U.S. EPA Contaminated Site Cleanup Information (CLU-IN)


U.S. Environmental Protection Agency
U.S. EPA Technology Innovation and Field Services Division

Fractured Bedrock Project Profiles

Last Updated: January 17, 2011

Point of Contact:
Kymberlee Keckler
USEPA 5 Post Office Square, Suite 100
Mail Code OSRR07-3
Boston MA 02109-3912 
Tel: 617-918-1385 
Email: keckler.kymberlee@
epa.gov

Weymouth NAS
South Weymouth, MA


Hydrogeology:

A thin veneer of glacially-derived sediments, including glacial outwash and till deposits underlies granitic bedrock. Overburden units have been most commonly logged as sandy till, but fine sandy materials with a variable silt content, interpreted to be outwash, are also locally described. On the basis of injection tests, hydraulic conductivity values of 1.4E-04 cm/sec to 9.2E-05 cm/sec were found in the fractured bedrock. Fracture spacings from cores rarely exceeded one ft. with most fractures spaced from 2 inches to one ft.. Many of the high angled fractures exhibited water-bearing characteristics such as iron staining. Borehole geophysical data suggests that hydraulically significant fractures are more widely spaced.

Targeted Environmental Media:
  • - Fractured Bedrock

Contaminants:

The plume was approximately 90m long by 45 m wide with a vertical depth between 3 and 35 m.

Major Contaminants and Maximum Concentrations:
  • - Tetrachloroethene (1,600 µg/L)

Site Characterization Technologies:

  • - Borehole Geophysics
    • Natural Gamma
    • Caliper
  • - Fluid Loggings
    • Temperature
    • Conductivity/Resistivity
  • - Flow
    • Heat Pulse Flowmeter
  • - Vertical Chemical Profiling
    • Packer Isolation
  • - Coring

Remedial Technologies:

  • - Chemical Oxidation (In Situ)
    • Fenton's Reagent
Comments:
During September/October 2000, 28,000 lbs of oxident was injected in 28 wells in the bedrock. Sample results after ten days showed an 85% reduction in concentrations of VOCs in most wells, but the results from 60 day post treatment sampling showed significant rebounding in the central area of the plume. A follow up primary treatment was conducted during March/April 2001, when another 40,000 lb. of Fenton's reagent were injected. Post-treatment sampling was conducted 45 and 100 days following re-injection.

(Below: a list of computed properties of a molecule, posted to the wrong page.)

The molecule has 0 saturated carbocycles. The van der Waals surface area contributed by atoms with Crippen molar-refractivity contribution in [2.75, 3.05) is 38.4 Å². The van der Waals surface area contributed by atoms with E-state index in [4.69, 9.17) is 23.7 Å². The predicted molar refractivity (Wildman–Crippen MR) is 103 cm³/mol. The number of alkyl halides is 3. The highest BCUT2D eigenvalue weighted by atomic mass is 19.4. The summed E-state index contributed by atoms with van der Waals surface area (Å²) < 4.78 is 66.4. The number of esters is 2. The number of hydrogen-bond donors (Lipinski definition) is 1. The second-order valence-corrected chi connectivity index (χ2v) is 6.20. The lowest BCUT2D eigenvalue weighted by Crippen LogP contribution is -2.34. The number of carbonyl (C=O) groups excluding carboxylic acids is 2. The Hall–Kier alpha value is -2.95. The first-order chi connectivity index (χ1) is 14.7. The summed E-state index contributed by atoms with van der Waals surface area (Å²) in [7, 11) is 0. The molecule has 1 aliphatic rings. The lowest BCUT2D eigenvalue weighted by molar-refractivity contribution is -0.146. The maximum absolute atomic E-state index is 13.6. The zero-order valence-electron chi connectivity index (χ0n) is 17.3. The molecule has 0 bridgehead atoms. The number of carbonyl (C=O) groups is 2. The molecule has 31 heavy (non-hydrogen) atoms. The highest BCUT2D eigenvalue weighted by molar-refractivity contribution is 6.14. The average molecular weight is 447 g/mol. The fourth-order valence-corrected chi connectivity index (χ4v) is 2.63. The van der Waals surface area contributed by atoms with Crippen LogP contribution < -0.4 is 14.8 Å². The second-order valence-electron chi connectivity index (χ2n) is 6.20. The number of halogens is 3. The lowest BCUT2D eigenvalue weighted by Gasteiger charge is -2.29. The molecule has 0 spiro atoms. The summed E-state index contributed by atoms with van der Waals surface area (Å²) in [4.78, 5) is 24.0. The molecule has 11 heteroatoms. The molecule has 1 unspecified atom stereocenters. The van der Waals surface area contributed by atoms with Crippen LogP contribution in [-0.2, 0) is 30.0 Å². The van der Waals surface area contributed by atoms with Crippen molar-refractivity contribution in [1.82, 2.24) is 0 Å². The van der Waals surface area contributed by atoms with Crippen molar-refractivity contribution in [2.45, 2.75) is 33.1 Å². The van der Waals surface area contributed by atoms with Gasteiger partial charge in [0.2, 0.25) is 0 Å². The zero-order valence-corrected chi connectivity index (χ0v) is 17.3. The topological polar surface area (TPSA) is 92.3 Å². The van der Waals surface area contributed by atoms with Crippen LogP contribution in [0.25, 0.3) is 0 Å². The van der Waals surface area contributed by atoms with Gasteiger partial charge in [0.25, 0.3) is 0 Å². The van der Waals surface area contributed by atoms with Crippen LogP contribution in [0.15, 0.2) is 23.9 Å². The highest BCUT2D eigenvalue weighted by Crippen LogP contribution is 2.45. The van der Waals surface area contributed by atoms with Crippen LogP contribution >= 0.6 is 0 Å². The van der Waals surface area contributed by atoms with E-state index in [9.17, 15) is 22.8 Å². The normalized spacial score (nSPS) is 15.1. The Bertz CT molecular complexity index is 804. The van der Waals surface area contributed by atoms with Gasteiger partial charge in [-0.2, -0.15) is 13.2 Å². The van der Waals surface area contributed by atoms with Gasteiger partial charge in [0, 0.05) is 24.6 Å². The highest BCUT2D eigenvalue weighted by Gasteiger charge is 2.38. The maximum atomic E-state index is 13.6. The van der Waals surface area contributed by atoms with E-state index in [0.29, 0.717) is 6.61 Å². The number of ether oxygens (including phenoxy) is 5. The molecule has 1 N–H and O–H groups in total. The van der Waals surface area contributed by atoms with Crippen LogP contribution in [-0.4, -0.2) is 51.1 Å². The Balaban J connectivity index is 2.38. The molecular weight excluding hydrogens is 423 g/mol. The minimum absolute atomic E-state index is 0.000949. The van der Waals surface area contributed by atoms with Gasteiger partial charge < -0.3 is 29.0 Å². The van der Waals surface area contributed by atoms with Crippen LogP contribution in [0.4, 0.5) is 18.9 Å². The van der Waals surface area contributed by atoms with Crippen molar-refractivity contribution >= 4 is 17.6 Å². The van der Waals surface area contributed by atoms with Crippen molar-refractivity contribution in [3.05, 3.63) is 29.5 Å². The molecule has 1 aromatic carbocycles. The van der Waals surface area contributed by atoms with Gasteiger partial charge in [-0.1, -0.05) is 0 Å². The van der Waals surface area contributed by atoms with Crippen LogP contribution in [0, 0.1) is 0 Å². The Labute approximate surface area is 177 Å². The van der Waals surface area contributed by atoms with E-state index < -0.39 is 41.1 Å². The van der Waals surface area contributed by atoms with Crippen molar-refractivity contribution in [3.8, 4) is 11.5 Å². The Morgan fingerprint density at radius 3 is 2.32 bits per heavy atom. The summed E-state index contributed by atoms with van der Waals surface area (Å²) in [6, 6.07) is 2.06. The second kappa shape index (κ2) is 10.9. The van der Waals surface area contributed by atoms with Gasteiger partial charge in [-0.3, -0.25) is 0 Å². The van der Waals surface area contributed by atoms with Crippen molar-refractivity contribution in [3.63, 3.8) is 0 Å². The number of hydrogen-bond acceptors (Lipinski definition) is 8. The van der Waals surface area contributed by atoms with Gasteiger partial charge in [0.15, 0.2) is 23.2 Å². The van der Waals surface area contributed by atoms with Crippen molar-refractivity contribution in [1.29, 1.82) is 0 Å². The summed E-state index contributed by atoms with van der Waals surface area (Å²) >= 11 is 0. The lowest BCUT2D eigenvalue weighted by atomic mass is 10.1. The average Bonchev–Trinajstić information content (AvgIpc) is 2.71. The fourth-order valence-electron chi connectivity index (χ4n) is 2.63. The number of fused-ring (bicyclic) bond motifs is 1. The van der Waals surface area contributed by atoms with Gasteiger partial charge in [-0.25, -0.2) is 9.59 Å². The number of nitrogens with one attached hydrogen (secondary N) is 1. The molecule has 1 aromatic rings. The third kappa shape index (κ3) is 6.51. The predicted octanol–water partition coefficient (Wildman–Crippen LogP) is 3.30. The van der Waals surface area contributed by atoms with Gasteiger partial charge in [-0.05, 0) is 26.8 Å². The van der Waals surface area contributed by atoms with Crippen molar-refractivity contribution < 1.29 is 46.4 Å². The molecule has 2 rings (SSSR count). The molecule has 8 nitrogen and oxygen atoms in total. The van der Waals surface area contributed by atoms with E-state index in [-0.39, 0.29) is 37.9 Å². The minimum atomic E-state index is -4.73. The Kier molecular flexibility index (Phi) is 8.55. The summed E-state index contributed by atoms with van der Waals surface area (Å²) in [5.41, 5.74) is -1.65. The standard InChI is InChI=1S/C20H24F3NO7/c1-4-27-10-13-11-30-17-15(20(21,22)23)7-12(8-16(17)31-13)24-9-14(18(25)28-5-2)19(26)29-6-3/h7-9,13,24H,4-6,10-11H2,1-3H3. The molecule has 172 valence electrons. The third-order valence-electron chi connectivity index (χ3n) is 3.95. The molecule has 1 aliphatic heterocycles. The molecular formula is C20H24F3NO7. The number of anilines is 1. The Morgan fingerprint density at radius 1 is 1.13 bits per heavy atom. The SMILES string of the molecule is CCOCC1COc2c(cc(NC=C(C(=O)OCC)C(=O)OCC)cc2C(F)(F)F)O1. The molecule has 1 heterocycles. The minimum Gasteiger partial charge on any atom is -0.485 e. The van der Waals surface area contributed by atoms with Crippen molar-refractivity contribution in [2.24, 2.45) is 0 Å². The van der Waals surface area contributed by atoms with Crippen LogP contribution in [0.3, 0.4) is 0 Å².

Remediation Goals:

This was a pilot test.


Status:

VOC concentrations appear to rebound in at least some domains of the plume following each injection event. After two injection events and aproximately nine months elapsed time, total VOC concentrations at a number of monitoring points returned to levels comparable to those observed in the pre-test baseline sampling.

The pilot study is complete. A draft RI was submitted on May 15, 2008. Additional field studies are currently underway and remedy selection is planned for September 2012.


Lessons Learned:

An assessment of the results suggests that the injected oxidents primarly influenced the more tranmissive fractures in the treatment zone, whereas the less transmissive fractures were less influenced. Geochemical data and calculations indicate that the peroxide and catalyst may persist in the subsurfacefor prolonged periods (>200 days), thus complicating the assessment of rebound and the actual effectiveness of the technology.

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